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NASCAR Jumped the Line with Richmond Non-Call

2024 Cup Richmond I Denny Hamlin victorious (Credit: Jonathan Bachman/Getty Images via NASCAR Media)

Did he stay or did he go? After a caution flew for a spinning Kyle Larson with just a handful of laps remaining in the 2024 Toyota Owners 400 at Richmond Raceway, some drivers had a second chance.

Martin Truex Jr. had a solid lead, and while both Joey Logano and Denny Hamlin were chipping away at his lead, Truex looked to have the race in hand as the leaders worked through lapped traffic.

But when Bubba Wallace got into Larson and sent Larson around, the caution would, at the very least, close the gap on a restart. Instead, when the leaders came to pit road for tires, Hamlin beat Truex out of the pits. And in a two-lap overtime shootout, Hamlin drove away to the win.

But was the restart clean?

At first, there was no thought otherwise—the FOX broadcast didn’t show the cars coming to the restart zone.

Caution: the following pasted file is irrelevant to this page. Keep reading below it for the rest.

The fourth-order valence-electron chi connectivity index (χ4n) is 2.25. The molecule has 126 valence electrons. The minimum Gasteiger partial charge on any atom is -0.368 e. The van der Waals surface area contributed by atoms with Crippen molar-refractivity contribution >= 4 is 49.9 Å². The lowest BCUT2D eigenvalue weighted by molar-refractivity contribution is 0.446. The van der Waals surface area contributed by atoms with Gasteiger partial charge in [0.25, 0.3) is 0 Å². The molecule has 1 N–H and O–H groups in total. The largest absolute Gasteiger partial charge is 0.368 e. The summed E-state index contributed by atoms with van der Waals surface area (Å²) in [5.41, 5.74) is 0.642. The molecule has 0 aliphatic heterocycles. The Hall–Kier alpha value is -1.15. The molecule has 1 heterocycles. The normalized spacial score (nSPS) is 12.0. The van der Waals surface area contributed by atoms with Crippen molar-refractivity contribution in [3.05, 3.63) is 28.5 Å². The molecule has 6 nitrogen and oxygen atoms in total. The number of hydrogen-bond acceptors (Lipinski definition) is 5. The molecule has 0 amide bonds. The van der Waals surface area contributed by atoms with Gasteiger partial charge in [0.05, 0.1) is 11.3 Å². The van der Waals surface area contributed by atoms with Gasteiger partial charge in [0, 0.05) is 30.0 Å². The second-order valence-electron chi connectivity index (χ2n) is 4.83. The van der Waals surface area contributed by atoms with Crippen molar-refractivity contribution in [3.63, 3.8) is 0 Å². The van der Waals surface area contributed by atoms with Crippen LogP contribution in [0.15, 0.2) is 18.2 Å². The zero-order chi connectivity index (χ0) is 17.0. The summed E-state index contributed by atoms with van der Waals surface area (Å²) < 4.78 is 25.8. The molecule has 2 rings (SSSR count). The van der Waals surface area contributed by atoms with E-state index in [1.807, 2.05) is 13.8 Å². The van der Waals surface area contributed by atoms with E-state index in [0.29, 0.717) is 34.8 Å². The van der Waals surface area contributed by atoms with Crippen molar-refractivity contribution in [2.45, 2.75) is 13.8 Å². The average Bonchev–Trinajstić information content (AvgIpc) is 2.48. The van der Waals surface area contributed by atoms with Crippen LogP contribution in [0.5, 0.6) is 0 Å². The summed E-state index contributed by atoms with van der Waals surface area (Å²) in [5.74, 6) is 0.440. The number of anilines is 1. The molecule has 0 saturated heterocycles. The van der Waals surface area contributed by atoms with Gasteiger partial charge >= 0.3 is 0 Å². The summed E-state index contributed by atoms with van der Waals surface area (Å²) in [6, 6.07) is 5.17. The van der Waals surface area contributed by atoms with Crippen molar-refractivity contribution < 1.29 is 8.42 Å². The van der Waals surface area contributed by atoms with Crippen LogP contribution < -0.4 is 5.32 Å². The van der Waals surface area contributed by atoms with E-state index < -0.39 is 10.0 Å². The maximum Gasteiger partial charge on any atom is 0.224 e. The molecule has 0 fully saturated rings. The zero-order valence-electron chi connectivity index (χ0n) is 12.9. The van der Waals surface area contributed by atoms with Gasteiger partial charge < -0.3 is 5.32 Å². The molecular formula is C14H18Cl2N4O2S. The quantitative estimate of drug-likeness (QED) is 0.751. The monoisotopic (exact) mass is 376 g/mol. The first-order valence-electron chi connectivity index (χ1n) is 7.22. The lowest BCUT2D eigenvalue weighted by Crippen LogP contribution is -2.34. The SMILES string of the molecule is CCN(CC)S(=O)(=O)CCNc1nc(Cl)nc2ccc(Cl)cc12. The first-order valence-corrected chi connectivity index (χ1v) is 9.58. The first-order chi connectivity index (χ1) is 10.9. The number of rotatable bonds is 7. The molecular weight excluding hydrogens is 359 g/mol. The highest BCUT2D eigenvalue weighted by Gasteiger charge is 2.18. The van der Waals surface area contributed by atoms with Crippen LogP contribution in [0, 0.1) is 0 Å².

Then came questions: was the restart clean? Did Hamlin jump the start and go too early? Did Truex lay back to make it look like that?

In the clip, Hamlin moved about three-quarters of a car length ahead of Truex by the time he entered the restart zone, which is marked on the track. In this view, it’s pretty apparent that Truex doesn’t back up because the cars behind him don’t stack up.

That leaves us with Hamlin jumping the start.

Here’s the restart from Truex’s in-car camera.

Hamlin certainly appears to accelerate before the zone.

From Hamlin’s in-car:

It’s not as obvious, but it’s still there.

Yeah, Hamlin went early.

Why, then, did NASCAR allow it, declining a full review, though the sanctioning body said it looked at the tape?

The conspiracy theories got laid on pretty thick on social channels afterward: NASCAR favored Toyota. NASCAR favored Joe Gibbs Racing. Hamlin is the Golden Boy for NASCAR this year. NASCAR didn’t want Team Penske/Ford/Logano/Truex to win. 

It’s probably a whole lot simpler than that.

It was an overtime restart and NASCAR missed the boat. What should have happened was an immediate yellow flag as soon as Hamlin restarted the race. Two laps at Richmond is not a lot of time to make a call and instead of throwing the flag and taking time to review it correctly, NASCAR missed the opportunity.

NASCAR actually flubbed the whole thing several laps earlier with the Larson caution. Larson spun (no, Wallace didn’t do it intentionally), but gathered it in quickly. He barely lost any track position and didn’t hit anything. Race control was too…

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